There is nothing better than diving into your history and using food as your guide. Food is so intrinsically engrained in our DNAs and identities. We love the foods and sweets from our childhood because they hold a clue as to who we are and where we come from. This historical collection of recipes throughout history is the perfect way to make that happen.

READ: The Laziest Food Hacks In All Of The Land Would Send Your Abuela To The Chancla

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BREAKING: After Almost Thirty Years, A Tía Abuela Took The Plastic Off Of Her Chair And Twitter Is Sweating


BREAKING: After Almost Thirty Years, A Tía Abuela Took The Plastic Off Of Her Chair And Twitter Is Sweating

Peter Macdiarmid / Getty

In 2001, the Wall Street Journal wrote a piece about plastic slipcovers. The headline? Plastic Slipcovers Are the Clear Choice For Immigrants — and Trend-Setters. The piece examined the reasons why immigrants in particular use plastic slipcovers. Of course, as children of immigrants and immigrants ourselves, we don’t need A Wall Street Journal article from the early aughts to tell us why they come in handy. Furthermore, why they’ve proven to be a household essential amongst our families. For so many Latino households, slipcovers have been used as protective devices. Things to preserve our furniture for special occasions years and years down the line like if the President or Jesus ever come around. In short, the slipcovers only come off for very special occasions.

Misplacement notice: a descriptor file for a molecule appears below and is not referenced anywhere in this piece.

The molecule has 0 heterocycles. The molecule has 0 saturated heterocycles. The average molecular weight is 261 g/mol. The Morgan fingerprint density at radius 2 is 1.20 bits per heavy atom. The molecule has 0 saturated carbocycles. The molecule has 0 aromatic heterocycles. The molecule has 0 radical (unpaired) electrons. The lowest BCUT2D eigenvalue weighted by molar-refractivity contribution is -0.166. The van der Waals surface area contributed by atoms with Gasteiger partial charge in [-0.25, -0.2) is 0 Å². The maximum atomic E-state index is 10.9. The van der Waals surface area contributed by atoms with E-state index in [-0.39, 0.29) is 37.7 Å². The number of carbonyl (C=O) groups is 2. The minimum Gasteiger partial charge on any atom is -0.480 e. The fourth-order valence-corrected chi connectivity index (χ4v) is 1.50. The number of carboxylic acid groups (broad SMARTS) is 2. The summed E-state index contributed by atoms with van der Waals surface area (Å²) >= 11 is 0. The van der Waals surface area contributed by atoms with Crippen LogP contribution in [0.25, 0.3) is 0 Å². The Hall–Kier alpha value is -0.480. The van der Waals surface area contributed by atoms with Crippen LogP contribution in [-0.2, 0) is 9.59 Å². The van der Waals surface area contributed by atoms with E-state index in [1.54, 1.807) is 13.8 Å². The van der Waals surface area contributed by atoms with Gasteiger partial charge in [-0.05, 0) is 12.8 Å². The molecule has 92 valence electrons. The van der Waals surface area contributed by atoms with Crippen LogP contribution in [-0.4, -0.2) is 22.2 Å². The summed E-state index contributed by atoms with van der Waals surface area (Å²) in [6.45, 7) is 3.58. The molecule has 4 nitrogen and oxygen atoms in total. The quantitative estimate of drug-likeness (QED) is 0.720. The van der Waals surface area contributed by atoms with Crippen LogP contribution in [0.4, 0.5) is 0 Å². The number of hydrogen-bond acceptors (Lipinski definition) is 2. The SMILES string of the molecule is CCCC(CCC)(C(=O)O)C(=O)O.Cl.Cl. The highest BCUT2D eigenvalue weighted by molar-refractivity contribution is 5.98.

One abuela recently decided that she was done waiting for special occasions and stripped the covers off.

In a recent post to a user’s Twitter page, an abuela can be seen carefully doing away with a slipcover she’d been using for 30 years.

In a post to Twitter, a user known as @TheTaeWae shared a video of her great aunt peeling a very old and yellowed slipcover off of her fancy couch. “Y’all my great aunt took the plastic off of her chair for the first time in 30 some years,” she shared in the post.

The great abuela is not the only one pumped though. Users on Twitter cannot get enough of it.

Literally the video is the sweetest thing because the user’s great aunt is so clearly excited to have a chance to sit down on the fancy fabric of the chair.

Fans were super excited to see what the rest of this woman’s house looks likes.

And many users were eager to share cleaning tips to keep the sofa in shape.

Seriously, if you’ve got hot tips tell us in the comments below.

Because some Latinas are revealing that their own aunts and abuelas’ furniture looks like.

And we are here to cheer them on as they take them off.